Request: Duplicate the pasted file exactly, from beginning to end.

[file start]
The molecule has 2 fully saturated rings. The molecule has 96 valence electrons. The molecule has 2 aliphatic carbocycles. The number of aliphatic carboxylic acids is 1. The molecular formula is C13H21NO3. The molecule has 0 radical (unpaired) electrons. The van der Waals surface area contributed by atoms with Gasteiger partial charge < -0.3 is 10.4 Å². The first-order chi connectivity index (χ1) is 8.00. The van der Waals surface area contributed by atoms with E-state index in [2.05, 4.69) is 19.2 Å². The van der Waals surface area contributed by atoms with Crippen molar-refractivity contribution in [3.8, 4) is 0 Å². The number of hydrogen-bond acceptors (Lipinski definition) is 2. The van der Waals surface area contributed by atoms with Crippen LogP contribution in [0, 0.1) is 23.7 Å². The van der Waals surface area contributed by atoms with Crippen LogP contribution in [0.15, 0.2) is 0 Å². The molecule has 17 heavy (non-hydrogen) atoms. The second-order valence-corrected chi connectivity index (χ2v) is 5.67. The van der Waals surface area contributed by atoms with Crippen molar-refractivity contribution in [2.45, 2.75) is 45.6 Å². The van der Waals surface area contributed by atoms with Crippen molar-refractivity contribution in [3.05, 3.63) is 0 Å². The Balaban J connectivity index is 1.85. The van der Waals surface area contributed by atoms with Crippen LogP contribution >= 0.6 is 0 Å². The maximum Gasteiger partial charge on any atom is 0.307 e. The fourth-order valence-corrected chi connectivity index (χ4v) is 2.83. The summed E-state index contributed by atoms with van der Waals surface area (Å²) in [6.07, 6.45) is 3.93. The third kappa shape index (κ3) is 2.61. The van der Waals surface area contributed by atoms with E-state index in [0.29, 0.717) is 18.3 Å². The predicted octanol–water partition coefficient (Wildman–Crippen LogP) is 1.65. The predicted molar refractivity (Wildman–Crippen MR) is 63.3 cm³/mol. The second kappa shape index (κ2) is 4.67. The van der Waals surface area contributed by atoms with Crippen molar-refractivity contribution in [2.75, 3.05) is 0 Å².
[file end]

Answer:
The molecule has 2 fully saturated rings. The molecule has 96 valence electrons. The molecule has 2 aliphatic carbocycles. The number of aliphatic carboxylic acids is 1. The molecular formula is C13H21NO3. The molecule has 0 radical (unpaired) electrons. The van der Waals surface area contributed by atoms with Gasteiger partial charge < -0.3 is 10.4 Å². The first-order chi connectivity index (χ1) is 8.00. The van der Waals surface area contributed by atoms with E-state index in [2.05, 4.69) is 19.2 Å². The van der Waals surface area contributed by atoms with Crippen molar-refractivity contribution in [3.8, 4) is 0 Å². The number of hydrogen-bond acceptors (Lipinski definition) is 2. The van der Waals surface area contributed by atoms with Crippen LogP contribution in [0, 0.1) is 23.7 Å². The van der Waals surface area contributed by atoms with Crippen LogP contribution in [0.15, 0.2) is 0 Å². The molecule has 17 heavy (non-hydrogen) atoms. The second-order valence-corrected chi connectivity index (χ2v) is 5.67. The van der Waals surface area contributed by atoms with Crippen molar-refractivity contribution in [2.45, 2.75) is 45.6 Å². The van der Waals surface area contributed by atoms with Crippen molar-refractivity contribution in [3.05, 3.63) is 0 Å². The Balaban J connectivity index is 1.85. The van der Waals surface area contributed by atoms with Crippen LogP contribution >= 0.6 is 0 Å². The maximum Gasteiger partial charge on any atom is 0.307 e. The fourth-order valence-corrected chi connectivity index (χ4v) is 2.83. The summed E-state index contributed by atoms with van der Waals surface area (Å²) in [6.07, 6.45) is 3.93. The third kappa shape index (κ3) is 2.61. The van der Waals surface area contributed by atoms with E-state index in [0.29, 0.717) is 18.3 Å². The predicted octanol–water partition coefficient (Wildman–Crippen LogP) is 1.65. The predicted molar refractivity (Wildman–Crippen MR) is 63.3 cm³/mol. The second kappa shape index (κ2) is 4.67. The van der Waals surface area contributed by atoms with Crippen molar-refractivity contribution in [2.75, 3.05) is 0 Å².